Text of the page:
I had an unexpected end to my season in the Lincoln National Forest. The looming government shutdown had me holding my breath, wondering how I would spend my last month. On top of that, Evie had been called for jury duty and was planning on leaving early. In a turn of events, both were avoided. We finished this month strong with seed collecting and grazing allotment vegetation surveys. During our “off” days, we helped Range with allotment surveys. We followed the “Common Non-Forested Vegetation Sampling Protocol” (CNVSP), which collects data on vegetation composition, species richness/abundance, ground cover conditions, and dry-weight composition. I’m glad we were able to help out with these surveys, as they flexed our growing botanist muscles. Every plant in the survey needs to be keyed out, meaning no plant gets left behind. It’s tough keying plants because of how dry everything is. Not many species have fruits or foliage left (if they had any to begin with).
The forest has been ablaze this month (in color, not flames). The aspens, insects, and sun have taken the edge off the evening chill with their fiery displays. I’m used to fall in Ohio, where you’d be lucky to have a single day without a cloud in the sky. Here in New Mexico, that’s a common occurrence. The annular eclipse, however, was not. On the morning of Saturday, October 14th, the moon waltzed in front of the sun. I met up with Evie and Spencer (a Natural Resources technician with the Forest Service) at Bitter Lakes National Wildlife Refuge, northeast of Roswell. The path of totality fell directly on Bitter Lakes, meaning we could see the infamous “ring of fire.”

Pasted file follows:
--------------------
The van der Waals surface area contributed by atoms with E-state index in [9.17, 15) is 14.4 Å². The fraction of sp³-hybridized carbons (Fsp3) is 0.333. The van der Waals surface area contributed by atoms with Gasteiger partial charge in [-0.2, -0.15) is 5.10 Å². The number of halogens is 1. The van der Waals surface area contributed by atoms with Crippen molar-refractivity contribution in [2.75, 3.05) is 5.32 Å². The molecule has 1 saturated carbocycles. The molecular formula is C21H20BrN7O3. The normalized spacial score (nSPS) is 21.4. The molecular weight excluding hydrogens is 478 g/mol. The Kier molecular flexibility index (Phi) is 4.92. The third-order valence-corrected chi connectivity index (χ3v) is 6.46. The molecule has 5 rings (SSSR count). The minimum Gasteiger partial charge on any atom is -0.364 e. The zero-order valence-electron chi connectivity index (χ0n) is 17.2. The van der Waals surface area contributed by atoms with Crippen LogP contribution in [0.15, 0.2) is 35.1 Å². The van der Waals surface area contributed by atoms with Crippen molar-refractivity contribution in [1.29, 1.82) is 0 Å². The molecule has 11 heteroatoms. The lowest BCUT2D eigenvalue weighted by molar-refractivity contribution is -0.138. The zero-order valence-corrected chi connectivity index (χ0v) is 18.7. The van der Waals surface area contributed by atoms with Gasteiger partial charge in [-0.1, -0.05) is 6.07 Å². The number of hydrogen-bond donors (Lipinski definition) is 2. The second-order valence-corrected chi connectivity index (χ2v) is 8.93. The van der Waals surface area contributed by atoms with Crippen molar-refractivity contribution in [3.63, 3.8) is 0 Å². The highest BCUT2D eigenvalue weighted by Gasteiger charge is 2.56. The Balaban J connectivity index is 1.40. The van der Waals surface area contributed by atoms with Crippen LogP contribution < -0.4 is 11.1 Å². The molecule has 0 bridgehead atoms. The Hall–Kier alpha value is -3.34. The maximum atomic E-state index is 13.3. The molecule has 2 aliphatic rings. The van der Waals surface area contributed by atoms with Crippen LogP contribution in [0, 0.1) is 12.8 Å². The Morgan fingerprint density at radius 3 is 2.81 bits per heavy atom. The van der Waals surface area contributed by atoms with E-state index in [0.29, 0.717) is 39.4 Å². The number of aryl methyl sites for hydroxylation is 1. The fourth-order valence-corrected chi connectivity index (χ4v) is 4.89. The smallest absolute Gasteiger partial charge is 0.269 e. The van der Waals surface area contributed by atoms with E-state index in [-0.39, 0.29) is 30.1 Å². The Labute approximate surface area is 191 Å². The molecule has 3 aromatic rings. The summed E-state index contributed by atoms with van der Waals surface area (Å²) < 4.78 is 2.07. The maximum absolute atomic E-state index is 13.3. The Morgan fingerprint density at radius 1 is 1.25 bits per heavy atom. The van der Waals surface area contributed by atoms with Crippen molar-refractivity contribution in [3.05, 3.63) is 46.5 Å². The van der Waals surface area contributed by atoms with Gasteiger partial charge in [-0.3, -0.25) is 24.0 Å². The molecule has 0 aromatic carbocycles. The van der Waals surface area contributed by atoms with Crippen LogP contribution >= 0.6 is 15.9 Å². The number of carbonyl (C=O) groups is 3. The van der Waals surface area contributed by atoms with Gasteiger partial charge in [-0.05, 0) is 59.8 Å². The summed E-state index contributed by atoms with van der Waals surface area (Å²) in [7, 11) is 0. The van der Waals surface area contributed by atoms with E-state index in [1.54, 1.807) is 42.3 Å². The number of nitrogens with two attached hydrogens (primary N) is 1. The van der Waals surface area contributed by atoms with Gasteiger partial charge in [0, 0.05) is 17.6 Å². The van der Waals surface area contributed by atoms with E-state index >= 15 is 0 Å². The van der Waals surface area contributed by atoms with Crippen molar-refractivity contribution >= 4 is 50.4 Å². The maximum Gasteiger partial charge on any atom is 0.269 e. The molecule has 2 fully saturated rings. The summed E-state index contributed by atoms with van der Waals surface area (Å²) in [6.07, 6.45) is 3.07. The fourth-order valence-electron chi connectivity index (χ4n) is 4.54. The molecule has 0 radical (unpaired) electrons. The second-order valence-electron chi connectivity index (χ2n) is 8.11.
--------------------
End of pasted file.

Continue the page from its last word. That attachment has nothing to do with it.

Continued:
We patiently waited for the first sliver of celestial shadow to appear in the upper right corner of the sun. An astronomy hobbyist graciously let us borrow his hydrogen telescope for a better look. Not only could we see the moon’s outline, but also sunspots and solar prominences. As the eclipse progressed towards totality, the Refuge started to hum with excitement from fellow eclipse watchers. Yet, the air had its warmth steadily drained as the solar energy was blocked by the moon. It was the same temperature–if not cooler–as when we had arrived at 8 a.m. Time sped up and slowed down. Shadows behaved strangely, masquerading as miniature displays of the eclipse overhead. Because it was an annular eclipse, the sun was never entirely blocked by the moon. Plenty of light made its way around the moon’s edges, making it unsafe to look at without eye protection. Totality lasted 4 minutes but felt much shorter. The eclipse wasn’t inherently spectacular to a layperson, but the shared experience of such a unique moment made it memorable.
This season was filled with other memorable moments, from seeing my first Mexican spotted owl or looking for Sacramento Mountain salamanders to nearly getting hypothermia while participating in a Hawkwatch survey (everyone underestimated how cold it would be). I’m grateful for the wonderful memories, lessons learned, and friends I’ve made along the way.
I may be leaving Lincoln National Forest and Ruidoso, but my time in New Mexico is not done! I will be working in Carlsbad, NM, as a Botany Support Specialist (through Conservation Corps New Mexico) with the Bureau of Land Management immediately following this position. There, I hope to use what I learned about seed collecting and the flora of New Mexico to assist other Seeds of Success (SOS), Assessment, Inventory, and Monitoring (AIM), and Special Status Plant Species (SSPS) crews with their work.